Tim Jost on ‘The Week in Health Law’ Podcast

By Nicolas Terry and Frank Pasquale

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This week we are honored to have a conversation with Professor Tim Jost from Washington & Lee School of Law. Jost, one of our most prolific scholars and astute commentators, not to mention the rock around which the Health Affairs blog is built, looks back at the successes and failures of the ACA, speculates on some of the reasons for its rocky road, and looks ahead to repeal and replacement.

Jost’s posts at Health Affairs are more urgent than ever as the uncertainty around ACA repeal/replace/delay intensifies. While his work on consumer-directed health care is particularly relevant to today’s policy environment, he has also proposed reforms to strengthen the ACA.

For some notes on items we discussed: Frank mentioned an analysis of Tom Price’s plan to replace the ACA, focusing on the plan to “block grant $1 billion dollars a year for four years (or $2.2 million per Congressional District per year) to help states fund high risk pools.” Jost mentioned a Commonwealth Fund report suggesting that amount is not even within two orders of magnitude of the true cost of such pools (at least $100 billion). But at least some people will truly benefit from ACA repeal: the 400 highest-income households each “would get an average tax cut of about $7 million a year,” according to CBPP.

The Week in Health Law Podcast from Frank Pasquale and Nicolas Terry is a commuting-length discussion about some of the more thorny issues in Health Law & Policy. Subscribe at iTunes, listen at Stitcher Radio, Tunein and Podbean, or search for The Week in Health Law in your favorite podcast app. Show notes and more are at TWIHL.com. If you have comments, an idea for a show or a topic to discuss you can find us on twitter @nicolasterry @FrankPasquale @WeekInHealthLaw

Naughty or Nice 2016? on ‘The Week in Health Law’ Podcast

By Nicolas Terry and Frank Pasquale

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Here it is! Naughty or Nice 2016?, our irreverent but also quite serious annual survey of who or what has been nice or naughty in health law and policy during the last year. Our experts make some great picks and dig deep into the underlying policy coal and candy. Plus, of course, our “surprise” bonus round as we pick who we would like to welcome singing carols outside our homes! Enormous thanks to our guests: Glenn CohenNicole HuberfeldElizabeth Weeks LeonardJessica Roberts, and Lindsay Wiley.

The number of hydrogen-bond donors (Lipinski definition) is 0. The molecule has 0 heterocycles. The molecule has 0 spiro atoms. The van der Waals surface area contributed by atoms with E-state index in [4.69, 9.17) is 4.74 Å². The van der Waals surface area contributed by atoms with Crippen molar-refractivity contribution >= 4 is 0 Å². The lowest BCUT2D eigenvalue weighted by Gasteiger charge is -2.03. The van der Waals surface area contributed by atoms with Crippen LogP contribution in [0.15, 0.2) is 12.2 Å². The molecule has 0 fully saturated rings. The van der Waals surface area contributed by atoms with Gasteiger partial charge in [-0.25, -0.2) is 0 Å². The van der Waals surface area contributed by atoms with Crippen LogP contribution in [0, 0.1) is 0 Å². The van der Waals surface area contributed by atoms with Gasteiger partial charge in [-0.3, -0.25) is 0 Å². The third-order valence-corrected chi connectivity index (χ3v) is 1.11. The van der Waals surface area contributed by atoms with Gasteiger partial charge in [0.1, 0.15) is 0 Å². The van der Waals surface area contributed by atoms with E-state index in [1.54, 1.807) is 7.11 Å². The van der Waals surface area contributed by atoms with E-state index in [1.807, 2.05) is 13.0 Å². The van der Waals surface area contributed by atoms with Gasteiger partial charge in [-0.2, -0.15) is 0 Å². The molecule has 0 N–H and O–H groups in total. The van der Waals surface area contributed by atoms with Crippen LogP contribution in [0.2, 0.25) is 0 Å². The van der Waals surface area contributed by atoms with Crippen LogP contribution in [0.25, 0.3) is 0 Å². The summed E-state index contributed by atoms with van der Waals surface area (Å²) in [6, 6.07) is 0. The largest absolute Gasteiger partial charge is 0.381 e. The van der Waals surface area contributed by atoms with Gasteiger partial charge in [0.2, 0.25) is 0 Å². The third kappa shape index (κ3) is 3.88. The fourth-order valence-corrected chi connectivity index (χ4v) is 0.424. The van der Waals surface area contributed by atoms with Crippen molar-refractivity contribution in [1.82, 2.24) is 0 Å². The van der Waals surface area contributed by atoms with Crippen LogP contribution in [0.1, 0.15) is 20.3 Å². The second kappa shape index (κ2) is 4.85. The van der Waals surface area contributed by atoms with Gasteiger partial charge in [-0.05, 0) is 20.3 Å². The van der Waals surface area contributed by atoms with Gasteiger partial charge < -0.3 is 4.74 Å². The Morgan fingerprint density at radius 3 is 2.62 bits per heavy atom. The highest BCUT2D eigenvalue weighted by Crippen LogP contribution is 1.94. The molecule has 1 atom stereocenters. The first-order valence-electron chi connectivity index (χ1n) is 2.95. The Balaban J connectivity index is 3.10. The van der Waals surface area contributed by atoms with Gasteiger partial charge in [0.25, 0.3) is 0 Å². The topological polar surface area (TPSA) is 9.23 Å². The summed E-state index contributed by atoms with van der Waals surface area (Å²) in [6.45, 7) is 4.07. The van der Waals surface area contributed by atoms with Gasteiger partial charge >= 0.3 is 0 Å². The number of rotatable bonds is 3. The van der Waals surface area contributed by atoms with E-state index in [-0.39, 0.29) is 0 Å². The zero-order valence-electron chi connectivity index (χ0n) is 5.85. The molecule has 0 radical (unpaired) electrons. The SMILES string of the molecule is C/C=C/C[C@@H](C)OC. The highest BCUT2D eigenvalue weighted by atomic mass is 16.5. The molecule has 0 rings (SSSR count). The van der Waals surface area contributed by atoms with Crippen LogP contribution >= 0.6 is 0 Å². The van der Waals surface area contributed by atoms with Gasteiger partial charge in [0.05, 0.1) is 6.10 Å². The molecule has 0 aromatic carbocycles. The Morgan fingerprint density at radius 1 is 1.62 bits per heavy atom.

And a very happy holiday season to all our listeners. See you in ’17!

The Week in Health Law Podcast from Frank Pasquale and Nicolas Terry is a commuting-length discussion about some of the more thorny issues in Health Law & Policy. Subscribe at iTunes, listen at Stitcher Radio, Tunein and Podbean, or search for The Week in Health Law in your favorite podcast app. Show notes and more are at TWIHL.com. If you have comments, an idea for a show or a topic to discuss you can find us on twitter @nicolasterry @FrankPasquale @WeekInHealthLaw

Zack Buck on ‘The Week in Health Law’ Podcast

By Nicolas Terry and Frank Pasquale

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This week’s podcast features conversation with University of Tennessee Professor Zack Buck. His recent research suggests an interesting fiduciary approach to dealing with the problem of over-treatment and also ponders the best way to deal with the “financial toxicity” that results from related phenomena.

Zack’s work is archived at SSRN. He has creatively approached the problem of overtreatment in a series of articles, focusing on ways that health care finance and regulation can be reformed in order to better calibrate incentives for optimal care. His work includes “Furthering the Fiduciary Metaphor” and “Caring Too Much: Misapplying the False Claims Act to Target Overtreatment.”

The Week in Health Law Podcast from Frank Pasquale and Nicolas Terry is a commuting-length discussion about some of the more thorny issues in Health Law & Policy. Subscribe at iTunes, listen at Stitcher Radio, Tunein and Podbean, or search for The Week in Health Law in your favorite podcast app. Show notes and more are at TWIHL.com. If you have comments, an idea for a show or a topic to discuss you can find us on twitter @nicolasterry @FrankPasquale @WeekInHealthLaw

Richard Saver on ‘The Week in Health Law’ Podcast

By Nicolas Terry and Frank Pasquale